Finished Lubricant Distributors

All Roads Lead to Synthetics on the Global Lubricants Market

Low viscosity SAE 0W-XX passenger car motor oil (PCMO) accounted for under 5% of the total global PCMO demand in 2014. This grade is forecast to increase to over 7% by 2023, according to the recently released LubesNet Database.

Moreover, 5W-XX and 0W-XX combined account for about 40% of the total global PCMO market in 2014, according to the latest Global Lubricants: Market Analysis and Assessment report. The continuing global migration to lower viscosity grade PCMO will result in higher penetration of synthetics, semi-synthetics, higher revenues, and, conversely, longer oil drain intervals and suppressed overall PCMO growth.

The increasing demand for lower viscosity PCMO is driven by its ability to improve fuel economy; and original equipment manufacturers (OEMs) recommending these oils to maximize performance and converting their factory and service fill requirements to these low viscosity grade products. In the past, 0Ws would only be found in high performance sports cars and ultra luxury vehicles. Today, a base model Toyota Corolla leaves the factory with 0W-20 in its crankcase. Additionally, the forward-thinking GF-6 product specification upgrade planned in the 2017/18 timeframe will create the technical demand for these lower viscosity grade products.

Given the nature of 0Ws and the formulation requirements, these products fall into the full synthetic category and offer lubricant suppliers, distributors, installed service providers, and retailers better revenue opportunities as compared to conventional PCMO. Conversely, synthetic PCMO enables extended oil drain intervals, where depending on the OEM and driving patterns and operating conditions, can be anywhere from one oil change every 6 to 12 months to upwards of one every 18 to 24 months, suppressing overall volume and growth rates.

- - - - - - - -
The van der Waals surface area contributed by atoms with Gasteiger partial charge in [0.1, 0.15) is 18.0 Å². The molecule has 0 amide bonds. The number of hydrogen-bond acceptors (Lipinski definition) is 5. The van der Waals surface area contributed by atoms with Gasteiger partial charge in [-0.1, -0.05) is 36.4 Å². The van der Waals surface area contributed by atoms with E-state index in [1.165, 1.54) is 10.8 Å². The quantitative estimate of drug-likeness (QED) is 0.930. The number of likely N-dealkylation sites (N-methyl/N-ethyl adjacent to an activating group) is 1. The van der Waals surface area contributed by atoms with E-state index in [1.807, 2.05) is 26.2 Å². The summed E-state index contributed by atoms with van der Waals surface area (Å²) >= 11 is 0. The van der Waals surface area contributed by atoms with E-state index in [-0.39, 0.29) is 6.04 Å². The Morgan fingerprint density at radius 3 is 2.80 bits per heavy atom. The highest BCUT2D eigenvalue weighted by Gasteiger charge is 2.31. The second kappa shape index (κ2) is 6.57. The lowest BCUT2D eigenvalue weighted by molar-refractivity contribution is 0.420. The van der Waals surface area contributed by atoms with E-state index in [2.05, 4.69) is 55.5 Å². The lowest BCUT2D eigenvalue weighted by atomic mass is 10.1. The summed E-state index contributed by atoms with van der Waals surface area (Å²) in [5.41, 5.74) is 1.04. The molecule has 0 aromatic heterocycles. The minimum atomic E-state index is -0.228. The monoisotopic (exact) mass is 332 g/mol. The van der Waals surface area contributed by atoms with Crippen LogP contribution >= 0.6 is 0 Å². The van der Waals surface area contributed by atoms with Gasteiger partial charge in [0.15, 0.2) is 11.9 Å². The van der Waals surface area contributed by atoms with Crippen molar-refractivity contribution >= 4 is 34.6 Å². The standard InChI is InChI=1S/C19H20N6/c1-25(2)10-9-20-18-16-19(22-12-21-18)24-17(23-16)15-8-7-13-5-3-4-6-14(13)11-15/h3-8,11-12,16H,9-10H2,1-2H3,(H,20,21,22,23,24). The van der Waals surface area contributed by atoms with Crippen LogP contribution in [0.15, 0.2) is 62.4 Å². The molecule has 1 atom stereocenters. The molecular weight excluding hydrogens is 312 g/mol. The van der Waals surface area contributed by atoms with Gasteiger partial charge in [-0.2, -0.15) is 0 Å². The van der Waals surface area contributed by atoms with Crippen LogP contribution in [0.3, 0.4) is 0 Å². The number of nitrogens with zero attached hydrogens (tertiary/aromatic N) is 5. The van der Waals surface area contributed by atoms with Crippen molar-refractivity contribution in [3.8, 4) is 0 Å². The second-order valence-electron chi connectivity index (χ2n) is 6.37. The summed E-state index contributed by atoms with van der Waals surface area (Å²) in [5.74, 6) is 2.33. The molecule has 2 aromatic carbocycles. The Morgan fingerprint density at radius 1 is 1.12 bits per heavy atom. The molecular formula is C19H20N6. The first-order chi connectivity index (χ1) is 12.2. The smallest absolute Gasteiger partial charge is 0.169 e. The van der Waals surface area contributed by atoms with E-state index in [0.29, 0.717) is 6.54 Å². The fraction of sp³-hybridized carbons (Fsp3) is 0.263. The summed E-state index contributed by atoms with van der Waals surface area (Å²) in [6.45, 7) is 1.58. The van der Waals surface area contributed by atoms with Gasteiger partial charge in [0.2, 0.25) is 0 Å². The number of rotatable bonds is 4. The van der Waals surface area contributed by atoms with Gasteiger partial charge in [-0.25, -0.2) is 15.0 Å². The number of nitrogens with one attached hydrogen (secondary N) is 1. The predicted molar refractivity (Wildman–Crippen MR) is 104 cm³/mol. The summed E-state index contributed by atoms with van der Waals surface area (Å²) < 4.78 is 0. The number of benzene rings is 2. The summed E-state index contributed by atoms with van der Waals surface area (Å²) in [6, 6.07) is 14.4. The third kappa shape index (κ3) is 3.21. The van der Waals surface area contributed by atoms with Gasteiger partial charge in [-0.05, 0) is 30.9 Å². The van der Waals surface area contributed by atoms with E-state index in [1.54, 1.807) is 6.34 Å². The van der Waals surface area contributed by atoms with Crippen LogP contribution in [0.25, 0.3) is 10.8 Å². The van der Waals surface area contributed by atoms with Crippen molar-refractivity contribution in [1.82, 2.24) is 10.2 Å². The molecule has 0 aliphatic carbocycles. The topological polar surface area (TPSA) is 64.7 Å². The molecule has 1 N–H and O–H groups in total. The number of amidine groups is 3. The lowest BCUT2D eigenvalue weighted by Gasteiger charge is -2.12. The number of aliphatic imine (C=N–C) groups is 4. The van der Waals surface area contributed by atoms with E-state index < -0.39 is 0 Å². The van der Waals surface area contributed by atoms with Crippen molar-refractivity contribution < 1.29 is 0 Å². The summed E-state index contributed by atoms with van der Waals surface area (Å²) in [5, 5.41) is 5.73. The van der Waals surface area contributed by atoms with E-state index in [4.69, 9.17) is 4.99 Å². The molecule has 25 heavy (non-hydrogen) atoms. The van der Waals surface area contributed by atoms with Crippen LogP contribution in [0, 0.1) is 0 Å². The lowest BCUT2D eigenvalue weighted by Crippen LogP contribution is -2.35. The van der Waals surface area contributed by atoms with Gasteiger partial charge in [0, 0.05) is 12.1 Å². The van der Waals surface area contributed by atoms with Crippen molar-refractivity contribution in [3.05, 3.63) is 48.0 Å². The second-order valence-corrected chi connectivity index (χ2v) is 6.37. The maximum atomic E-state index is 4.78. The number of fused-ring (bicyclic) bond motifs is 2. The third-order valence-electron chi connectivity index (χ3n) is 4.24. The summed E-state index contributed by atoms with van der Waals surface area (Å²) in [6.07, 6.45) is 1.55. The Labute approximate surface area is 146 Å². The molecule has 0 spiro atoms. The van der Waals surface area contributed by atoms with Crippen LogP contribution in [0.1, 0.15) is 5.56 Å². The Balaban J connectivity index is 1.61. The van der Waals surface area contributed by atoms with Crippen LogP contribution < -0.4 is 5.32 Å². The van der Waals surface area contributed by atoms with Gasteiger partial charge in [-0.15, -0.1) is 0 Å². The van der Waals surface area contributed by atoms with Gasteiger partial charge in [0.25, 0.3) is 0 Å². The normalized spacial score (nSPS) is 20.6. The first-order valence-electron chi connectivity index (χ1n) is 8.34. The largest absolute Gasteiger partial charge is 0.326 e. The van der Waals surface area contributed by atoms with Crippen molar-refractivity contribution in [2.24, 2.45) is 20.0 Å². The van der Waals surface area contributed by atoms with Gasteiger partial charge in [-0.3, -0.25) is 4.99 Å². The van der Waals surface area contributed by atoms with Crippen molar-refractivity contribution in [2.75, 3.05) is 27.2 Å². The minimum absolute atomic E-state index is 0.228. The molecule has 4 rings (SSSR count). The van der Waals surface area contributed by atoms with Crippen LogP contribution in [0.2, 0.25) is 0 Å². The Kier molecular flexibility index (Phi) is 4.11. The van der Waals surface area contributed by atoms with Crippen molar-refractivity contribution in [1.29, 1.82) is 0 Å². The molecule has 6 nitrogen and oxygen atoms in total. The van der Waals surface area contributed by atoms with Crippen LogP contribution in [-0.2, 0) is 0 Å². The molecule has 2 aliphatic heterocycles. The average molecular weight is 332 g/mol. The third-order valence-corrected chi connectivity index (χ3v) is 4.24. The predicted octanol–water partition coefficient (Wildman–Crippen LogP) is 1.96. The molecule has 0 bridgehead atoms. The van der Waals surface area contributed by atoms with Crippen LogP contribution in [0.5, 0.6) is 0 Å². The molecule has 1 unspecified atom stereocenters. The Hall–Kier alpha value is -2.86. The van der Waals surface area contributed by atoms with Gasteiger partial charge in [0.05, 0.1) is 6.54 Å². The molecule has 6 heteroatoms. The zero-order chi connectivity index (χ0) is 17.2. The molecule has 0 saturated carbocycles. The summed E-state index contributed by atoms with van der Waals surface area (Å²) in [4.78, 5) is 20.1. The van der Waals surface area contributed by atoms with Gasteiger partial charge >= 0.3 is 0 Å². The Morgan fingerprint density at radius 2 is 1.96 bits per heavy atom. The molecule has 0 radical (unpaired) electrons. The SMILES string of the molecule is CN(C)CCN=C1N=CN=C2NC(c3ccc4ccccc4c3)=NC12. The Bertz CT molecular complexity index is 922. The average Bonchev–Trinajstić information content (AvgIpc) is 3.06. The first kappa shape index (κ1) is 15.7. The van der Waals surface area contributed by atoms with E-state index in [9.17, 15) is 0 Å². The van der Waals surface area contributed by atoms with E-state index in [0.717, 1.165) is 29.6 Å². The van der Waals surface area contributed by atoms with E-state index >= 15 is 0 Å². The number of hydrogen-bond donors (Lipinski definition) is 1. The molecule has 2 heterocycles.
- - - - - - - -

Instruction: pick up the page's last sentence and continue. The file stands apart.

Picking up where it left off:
George Morvey, Industry Manager for Kline’s Energy Practice, comments, “As government and OEM recommendations become universal, the shift towards 0W’s and low viscosity grade products will persist. Furthermore as engine and bolt-on hardware technologies such as turbochargers and gasoline direct injection evolve to reduce emissions, and improve fuel economy, the shift will also play a role in driving demand for synthetic lubricants. Moreover, as new vehicles enter the vehicle parc, demand for synthetics will also rise.” In 2013, there were over 70 million new privately-owned vehicles purchased globally, and this number is expected to rise at a rate of 3% per annum until 2023, expecting over 100 million vehicles purchased. Morvey adds, “The development of the synthetic market comes from different fronts. In the automotive industry, for example, OEMs had different specifications for different countries. Now, OEMs are converging to global platforms with global specifications. What we now see is that the type of oil you put in the car that is built in the United States will be the same type of oil, regardless of where you purchased the vehicle.” The coming ubiquitous presence of synthetics allows for brands and marketers to focus on maintaining a simple synthetic product portfolio that can be used across global markets.

The estimates of historical lubricants demand from 2009 to the base year of 2014, as well as FutureView forecasts to 2018 and 2023 and breakdowns of data at the global, regional, country market, market segment, product type, product category, and viscosity grade levels, can be found in Kline’s just released LubesNet Database. The global trends influencing the lubricants market are explored in Global Lubricants: Market Analysis and Assessment. This report provides a comprehensive, in-depth analysis of automotive and industrial finished lubricant products, end-use industries/trade classes, suppliers, and market trends in the leading country markets and regions.

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